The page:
The Latest: NY AG congratulates Dems running to replace her

Polling station officials direct New York gubernatorial candidate Cynthia Nixon to her voting area for the primary, Thursday, Sept. 13, 2018, in New Y

Polling station officials direct New York gubernatorial candidate Cynthia Nixon to her voting area for the primary, Thursday, Sept. 13, 2018, in New Y

NEW YORK (AP) — The Latest on New York's Democratic primary (all times local):

8:40 p.m.

New York's attorney general is congratulating the four Democrats running in a primary to replace her and says she's proud to have kept the office going after Eric Schneiderman's (SHNEYE'-dur-muhnz) sudden resignation in May.

Barbara Underwood tweeted Thursday before polls closed that the candidates "believe in the power of this office" and have given voters "a choice for the future."

Fordham law professor Zephyr (ZEF'-er) Teachout, New York City Public Advocate Letitia James, U.S. Rep. Sean Patrick Maloney and ex-Hillary Clinton adviser Leecia Eve are running for the Democratic nomination. Underwood declined to run for election.

The winner faces little-known Republican attorney Keith Wofford in November.

Underwood says she hopes it's clear the office "is the sum of all its staff. I am so proud to be your AG."

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8:30 p.m.

New York City Mayor Bill de Blasio (dih BLAH'-zee-oh) says his son ran into bureaucratic trouble at a polling site and wasn't able to cast his ballot by machine in the state's primary.

The Democrat said it happened Thursday at a polling station near Gracie Mansion, the mayor's official residence.

He says his son, Dante, brought a card showing he was registered as a Democrat but was told his name wasn't on a list so he had to vote by affidavit ballot.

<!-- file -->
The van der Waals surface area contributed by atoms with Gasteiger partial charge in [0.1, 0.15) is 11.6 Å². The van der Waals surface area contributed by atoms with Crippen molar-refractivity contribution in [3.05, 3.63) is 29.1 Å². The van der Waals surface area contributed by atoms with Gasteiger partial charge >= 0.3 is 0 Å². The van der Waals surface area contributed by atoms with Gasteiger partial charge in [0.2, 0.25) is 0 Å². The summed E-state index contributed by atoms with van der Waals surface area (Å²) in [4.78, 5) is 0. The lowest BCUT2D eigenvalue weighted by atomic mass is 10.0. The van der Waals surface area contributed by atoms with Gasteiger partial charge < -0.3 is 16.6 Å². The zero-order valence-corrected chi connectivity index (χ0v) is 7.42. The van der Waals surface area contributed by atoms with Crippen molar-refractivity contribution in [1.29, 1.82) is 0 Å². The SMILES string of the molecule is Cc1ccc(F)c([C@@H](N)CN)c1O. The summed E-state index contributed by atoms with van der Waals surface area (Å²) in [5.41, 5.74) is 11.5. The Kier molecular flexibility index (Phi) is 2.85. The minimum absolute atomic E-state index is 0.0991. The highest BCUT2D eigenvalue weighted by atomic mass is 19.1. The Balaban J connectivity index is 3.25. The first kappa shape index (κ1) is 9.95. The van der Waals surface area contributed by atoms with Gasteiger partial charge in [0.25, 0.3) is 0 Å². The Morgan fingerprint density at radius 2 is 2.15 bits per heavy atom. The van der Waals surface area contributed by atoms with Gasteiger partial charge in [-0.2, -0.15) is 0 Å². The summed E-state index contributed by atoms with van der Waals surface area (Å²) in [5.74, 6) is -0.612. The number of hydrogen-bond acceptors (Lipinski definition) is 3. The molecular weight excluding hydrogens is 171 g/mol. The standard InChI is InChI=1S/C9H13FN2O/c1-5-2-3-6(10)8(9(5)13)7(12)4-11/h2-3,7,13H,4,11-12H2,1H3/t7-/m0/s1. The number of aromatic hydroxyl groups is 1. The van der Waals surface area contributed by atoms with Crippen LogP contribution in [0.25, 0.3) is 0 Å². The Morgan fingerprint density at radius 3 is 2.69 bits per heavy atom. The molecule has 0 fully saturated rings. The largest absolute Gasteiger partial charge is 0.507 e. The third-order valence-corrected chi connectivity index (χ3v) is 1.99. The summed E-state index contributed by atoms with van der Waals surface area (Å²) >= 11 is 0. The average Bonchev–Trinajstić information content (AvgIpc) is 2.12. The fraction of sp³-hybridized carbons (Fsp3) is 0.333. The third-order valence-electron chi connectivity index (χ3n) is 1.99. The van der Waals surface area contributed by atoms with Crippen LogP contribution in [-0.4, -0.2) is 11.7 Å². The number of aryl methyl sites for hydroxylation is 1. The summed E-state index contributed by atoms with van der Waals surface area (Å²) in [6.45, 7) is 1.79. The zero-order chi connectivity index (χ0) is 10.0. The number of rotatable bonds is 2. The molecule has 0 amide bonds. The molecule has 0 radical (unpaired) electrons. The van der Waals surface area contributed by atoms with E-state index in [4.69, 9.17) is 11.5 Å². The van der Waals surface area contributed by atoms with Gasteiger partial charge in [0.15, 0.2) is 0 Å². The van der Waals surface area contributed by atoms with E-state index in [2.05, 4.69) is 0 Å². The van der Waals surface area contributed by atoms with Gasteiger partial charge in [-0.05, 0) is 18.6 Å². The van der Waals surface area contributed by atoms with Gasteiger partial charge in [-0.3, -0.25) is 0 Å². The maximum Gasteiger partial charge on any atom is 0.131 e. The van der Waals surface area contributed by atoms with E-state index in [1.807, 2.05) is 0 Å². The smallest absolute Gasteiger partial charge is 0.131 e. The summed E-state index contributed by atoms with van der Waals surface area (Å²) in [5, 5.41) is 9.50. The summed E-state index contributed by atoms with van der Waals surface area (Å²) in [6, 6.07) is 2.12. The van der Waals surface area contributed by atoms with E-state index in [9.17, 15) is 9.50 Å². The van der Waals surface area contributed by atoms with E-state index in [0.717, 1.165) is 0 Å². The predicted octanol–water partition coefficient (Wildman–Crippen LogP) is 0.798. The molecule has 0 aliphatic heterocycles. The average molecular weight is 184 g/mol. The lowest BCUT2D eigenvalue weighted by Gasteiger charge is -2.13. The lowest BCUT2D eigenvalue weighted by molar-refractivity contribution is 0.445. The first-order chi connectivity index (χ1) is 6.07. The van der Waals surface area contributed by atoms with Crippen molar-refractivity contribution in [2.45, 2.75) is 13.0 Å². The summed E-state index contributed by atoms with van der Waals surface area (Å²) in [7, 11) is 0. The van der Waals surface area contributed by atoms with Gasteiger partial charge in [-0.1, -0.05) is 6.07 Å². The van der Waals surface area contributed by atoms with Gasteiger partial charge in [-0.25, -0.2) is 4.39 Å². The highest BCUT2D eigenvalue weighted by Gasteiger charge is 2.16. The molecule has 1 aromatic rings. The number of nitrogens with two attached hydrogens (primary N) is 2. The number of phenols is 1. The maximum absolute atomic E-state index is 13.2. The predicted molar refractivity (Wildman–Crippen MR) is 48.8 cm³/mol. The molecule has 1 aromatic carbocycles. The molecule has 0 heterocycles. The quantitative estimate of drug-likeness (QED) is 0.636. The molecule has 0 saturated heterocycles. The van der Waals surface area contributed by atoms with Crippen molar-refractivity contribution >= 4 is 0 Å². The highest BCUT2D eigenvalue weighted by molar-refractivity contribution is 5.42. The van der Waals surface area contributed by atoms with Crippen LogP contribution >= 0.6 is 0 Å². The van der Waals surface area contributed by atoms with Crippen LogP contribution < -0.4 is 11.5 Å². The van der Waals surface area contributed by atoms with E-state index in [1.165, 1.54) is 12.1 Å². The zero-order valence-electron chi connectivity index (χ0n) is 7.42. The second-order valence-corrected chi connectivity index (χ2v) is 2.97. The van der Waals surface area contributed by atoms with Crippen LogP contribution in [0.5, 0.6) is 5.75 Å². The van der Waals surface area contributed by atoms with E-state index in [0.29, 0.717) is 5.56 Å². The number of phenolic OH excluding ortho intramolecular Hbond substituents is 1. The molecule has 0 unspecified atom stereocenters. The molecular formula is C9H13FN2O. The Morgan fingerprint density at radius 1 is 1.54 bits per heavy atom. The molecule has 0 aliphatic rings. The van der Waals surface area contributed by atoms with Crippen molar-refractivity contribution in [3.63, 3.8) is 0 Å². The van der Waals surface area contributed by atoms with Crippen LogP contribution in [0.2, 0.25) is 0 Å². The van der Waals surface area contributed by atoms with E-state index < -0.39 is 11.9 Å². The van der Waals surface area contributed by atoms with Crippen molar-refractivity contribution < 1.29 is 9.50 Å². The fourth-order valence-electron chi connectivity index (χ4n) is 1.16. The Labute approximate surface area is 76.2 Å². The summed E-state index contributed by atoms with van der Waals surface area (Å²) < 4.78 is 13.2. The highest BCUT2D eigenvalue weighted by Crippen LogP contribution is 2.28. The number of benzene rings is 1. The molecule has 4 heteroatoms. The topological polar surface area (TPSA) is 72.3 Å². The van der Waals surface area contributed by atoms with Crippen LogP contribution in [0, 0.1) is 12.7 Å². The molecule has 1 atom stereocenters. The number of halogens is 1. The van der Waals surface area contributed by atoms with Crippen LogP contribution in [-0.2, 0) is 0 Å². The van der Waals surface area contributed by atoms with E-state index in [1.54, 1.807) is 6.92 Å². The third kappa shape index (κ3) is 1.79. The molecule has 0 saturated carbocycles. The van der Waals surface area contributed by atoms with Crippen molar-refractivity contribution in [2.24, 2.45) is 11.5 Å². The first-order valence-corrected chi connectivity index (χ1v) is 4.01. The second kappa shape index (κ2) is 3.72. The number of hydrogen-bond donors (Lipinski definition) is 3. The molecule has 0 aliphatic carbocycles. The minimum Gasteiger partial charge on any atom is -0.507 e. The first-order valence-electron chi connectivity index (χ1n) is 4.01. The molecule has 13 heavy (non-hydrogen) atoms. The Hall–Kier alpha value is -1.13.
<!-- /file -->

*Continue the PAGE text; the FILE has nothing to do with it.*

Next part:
Those votes do still get counted.

The mayor is a critic of the city's board of elections. He says the episode is proof the "system is broken."

The elections board responded with a tweet, saying that Dante de Blasio was not removed from the rolls and that his name was in polling site records.

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6:45 p.m.

Gov. Andrew Cuomo and activist and actress Cynthia Nixon are making their final pitches as their closely watched and sometimes nasty Democratic primary contest comes to a close.

Cuomo spoke to reporters after casting his own ballot in Westchester County on Thursday, saying he's the best-qualified candidate not only to govern but also to push back against President Donald Trump.

Nixon cast her ballot in Manhattan and greeted subway riders. The activist and former "Sex and the City" star has faulted Cuomo's handling of the city's aging subways and says he isn't a true liberal.

Democratic primary voters will also choose candidates for attorney general and the state Legislature in the nation's final primary before Election Day.

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12:45 p.m.

Gov. Andrew Cuomo and activist actress Cynthia Nixon have cast their votes in New York's Democratic primary election.

Nixon posed for photos with supporters in Manhattan's Union Square before she voted Thursday at a community center. Cuomo appeared at a polling station in suburban Mount Kisco with his girlfriend, Sandra Lee.

Democrats across New York are also choosing their candidates for attorney general and the state Legislature in the nation's last primary election of 2018.

The most-watched race is the fiercely fought contest between Cuomo and Nixon.

She's a high-profile example of an insurgent left-wing trying to oust establishment incumbents.

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11 a.m.

Democrats across New York are choosing their candidates for governor, attorney general and the state Legislature in the nation's last primary election of 2018.

The most-watched race is a fiercely fought contest between Gov. Andrew Cuomo and activist actress Cynthia Nixon.

She's a high-profile example of an insurgent left-wing trying to oust establishment incumbents.

President Donald Trump might want to keep an eye on the attorney general primary.

Fordham law professor Zephyr Teachout, New York City Public Advocate Letitia James, U.S. Rep. Sean Patrick Maloney and former Hillary Clinton adviser Leecia Eve have all vowed to be a legal thorn in the Republican president's side.

Polls show that race very close going into election day.

Voting began in some cities early Thursday and starts in other places at noon.